In the story in question, Lee Spievack, a hobby store owner, accidentally sliced off the tip of his finger, and had the misfortune of misplacing the severed piece. Under normal circumstances, he would have been resigned to a skin graft followed by a life with a compromised digit and some scar tissue, but these were not ordinary circumstances.

It turns out that his brother was Dr. Alan Spievack, a doctor and a pioneer in the field of regenerative medicine. He gave Lee some powdered ECM extract to put on his injury, and after about four weeks, the digit actually grew back, fingernail and all. It is instructive to note that the patient did not lose his entire finger, but just a piece of it.

What happened is the pig-derived ECM signaled the body to stop the immune response and instead begin the process of replacing the lost tissue, much like what occurs in a fetus, except that it happened in an adult body. What’s truly amazing is that doctors are able to replicate what happened on the man’s fingertip in the laboratory.

Using the fact that the cells necessary to regenerate already exist in our tissue, they just need to properly “encouraged” to begin the regenerative process, Dr. Anthony Atala and his laboratory at Wake Forest University are growing everything from muscle tissue to complete organs from a patient’s stem cells. Furthermore, using Dr. Atala’s technique, doctors in Philadelphia have actually succeeded in transplanting laboratory grown bladders that were created from the patients own cells.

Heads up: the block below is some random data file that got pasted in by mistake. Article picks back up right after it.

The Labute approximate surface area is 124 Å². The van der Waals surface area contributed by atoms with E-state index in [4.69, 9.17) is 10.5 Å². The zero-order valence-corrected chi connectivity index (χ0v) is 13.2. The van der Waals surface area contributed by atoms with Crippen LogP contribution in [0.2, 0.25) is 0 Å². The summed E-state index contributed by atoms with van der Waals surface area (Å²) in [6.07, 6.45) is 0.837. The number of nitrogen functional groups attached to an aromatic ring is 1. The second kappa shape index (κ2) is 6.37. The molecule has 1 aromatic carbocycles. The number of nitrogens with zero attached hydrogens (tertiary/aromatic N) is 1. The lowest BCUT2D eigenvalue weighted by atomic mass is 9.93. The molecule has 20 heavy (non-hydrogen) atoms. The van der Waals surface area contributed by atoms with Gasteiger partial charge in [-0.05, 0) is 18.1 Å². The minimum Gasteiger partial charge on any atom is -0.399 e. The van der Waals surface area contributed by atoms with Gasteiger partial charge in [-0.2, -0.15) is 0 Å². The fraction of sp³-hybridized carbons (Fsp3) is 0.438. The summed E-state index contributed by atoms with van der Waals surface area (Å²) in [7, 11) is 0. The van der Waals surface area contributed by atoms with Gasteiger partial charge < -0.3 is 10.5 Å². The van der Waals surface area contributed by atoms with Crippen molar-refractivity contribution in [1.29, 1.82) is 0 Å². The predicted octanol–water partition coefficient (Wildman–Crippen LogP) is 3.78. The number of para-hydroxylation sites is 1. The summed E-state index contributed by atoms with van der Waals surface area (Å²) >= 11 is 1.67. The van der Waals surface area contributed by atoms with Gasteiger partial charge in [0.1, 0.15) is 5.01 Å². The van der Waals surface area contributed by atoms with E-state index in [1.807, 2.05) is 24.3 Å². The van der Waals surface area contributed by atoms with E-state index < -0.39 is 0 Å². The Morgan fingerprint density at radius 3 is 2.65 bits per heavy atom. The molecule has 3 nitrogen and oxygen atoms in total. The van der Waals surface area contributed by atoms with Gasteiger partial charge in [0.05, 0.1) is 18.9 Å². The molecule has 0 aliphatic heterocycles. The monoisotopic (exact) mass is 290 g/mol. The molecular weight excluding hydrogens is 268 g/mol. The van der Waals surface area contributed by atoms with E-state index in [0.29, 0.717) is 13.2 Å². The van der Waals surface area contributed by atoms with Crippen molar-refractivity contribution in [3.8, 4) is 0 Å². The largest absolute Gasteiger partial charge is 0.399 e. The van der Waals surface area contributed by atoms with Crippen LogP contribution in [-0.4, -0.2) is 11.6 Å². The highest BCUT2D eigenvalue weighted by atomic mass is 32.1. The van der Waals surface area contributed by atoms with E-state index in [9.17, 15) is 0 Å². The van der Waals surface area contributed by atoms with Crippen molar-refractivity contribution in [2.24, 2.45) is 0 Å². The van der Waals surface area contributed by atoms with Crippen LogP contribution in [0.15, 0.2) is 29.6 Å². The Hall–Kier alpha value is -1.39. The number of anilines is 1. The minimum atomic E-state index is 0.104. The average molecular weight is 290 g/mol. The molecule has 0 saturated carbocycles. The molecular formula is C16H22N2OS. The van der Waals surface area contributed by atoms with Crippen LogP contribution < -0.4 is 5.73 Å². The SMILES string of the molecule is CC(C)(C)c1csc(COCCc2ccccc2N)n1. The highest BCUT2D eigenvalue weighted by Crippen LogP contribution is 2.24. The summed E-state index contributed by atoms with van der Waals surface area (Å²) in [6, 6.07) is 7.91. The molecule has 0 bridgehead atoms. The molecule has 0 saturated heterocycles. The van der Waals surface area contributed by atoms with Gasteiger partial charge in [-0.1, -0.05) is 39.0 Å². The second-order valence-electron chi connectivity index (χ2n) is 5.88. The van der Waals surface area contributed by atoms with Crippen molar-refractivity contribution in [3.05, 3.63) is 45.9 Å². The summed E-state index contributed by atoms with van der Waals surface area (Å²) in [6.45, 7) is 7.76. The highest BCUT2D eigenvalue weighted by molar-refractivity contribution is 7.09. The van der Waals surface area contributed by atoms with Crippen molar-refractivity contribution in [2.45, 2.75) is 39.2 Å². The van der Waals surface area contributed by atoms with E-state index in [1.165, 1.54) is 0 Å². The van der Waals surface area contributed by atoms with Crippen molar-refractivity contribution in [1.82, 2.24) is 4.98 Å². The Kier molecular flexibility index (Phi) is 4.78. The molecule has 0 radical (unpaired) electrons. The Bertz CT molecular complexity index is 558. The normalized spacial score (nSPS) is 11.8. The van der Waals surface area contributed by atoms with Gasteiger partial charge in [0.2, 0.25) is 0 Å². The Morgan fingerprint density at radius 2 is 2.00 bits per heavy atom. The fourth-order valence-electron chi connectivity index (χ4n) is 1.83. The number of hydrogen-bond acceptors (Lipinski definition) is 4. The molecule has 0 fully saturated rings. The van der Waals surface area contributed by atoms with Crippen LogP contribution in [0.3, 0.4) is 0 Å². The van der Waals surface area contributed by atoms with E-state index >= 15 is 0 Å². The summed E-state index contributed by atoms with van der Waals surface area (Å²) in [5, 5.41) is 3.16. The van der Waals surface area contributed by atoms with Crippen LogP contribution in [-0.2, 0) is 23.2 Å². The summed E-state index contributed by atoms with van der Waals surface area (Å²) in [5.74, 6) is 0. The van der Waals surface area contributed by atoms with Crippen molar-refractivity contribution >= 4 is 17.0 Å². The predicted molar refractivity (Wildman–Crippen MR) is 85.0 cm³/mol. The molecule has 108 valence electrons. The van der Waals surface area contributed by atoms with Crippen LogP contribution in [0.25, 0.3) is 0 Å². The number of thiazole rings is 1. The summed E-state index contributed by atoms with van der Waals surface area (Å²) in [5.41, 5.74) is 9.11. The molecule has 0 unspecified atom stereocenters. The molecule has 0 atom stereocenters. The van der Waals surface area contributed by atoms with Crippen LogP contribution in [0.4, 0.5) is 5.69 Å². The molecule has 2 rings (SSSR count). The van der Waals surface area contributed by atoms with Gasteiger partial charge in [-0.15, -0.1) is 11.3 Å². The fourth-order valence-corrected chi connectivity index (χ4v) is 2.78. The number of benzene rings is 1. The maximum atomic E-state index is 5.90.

The significance of these breakthroughs cannot be overstated. The ability to generate healthy organs outside the body gets around the current problem of long transplant waiting lists, and because the organs are derived from the patient’s own tissue, it eliminates the possibility of organ rejection, not to mention the need for complicated immunosuppressive regimens that have potentially dangerous side effects.

In lieu of all this, it may be fair to say that the field of medicine will never be the same, and supports the idea that stem cell technology will play a significant role in the cutting edge techniques that will improve the health and well-being of people the world over.

http://healthcarehacks.com/creating-org ... stem-cells



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Imagine re-growing a severed fingertip, or creating an organ in the lab that can be transplanted into a patient without risk of rejection. It sounds like science fiction, but it's not. It's the burgeoning field of regenerative medicine, in which scientists are learning to harness the body's own power to regenerate itself, with astonishing results. Correspondent Wyatt Andrews brings you to the scientific frontier.


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Replacing organs or tissues with lab-created counterparts; engineered kidneys, livers and hearts. Science fiction? Not any more -- scientists are already successfully growing all kinds of organs and tissues in the lab.

All 50 Secrets of the Sequence videos have an accompanying classroom-tested lesson that encourages students to further explore the video topics. Each lesson includes background information, state and national science standards, discussion questions and answers, teacher notes and an activity that will ensure a hands-on, "minds-on" experience. To see lessons for this series, visit http://www.pubinfo.vcu.edu/secretsofthesequence/



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15 minute excerpt from Raymond Kurzweil's March 5, 2008, lecture at the University of Arizona. Presented as part of the College of Science's "The Edges of Life Lecture Series." Raymond Kurzweil, who appeard via Teleportec Teleporter, is Founder, Chairman and Chief Executive Officer, Kurzweil Technologies.
The Map Is Not The Territory, The Word Is Not The Object....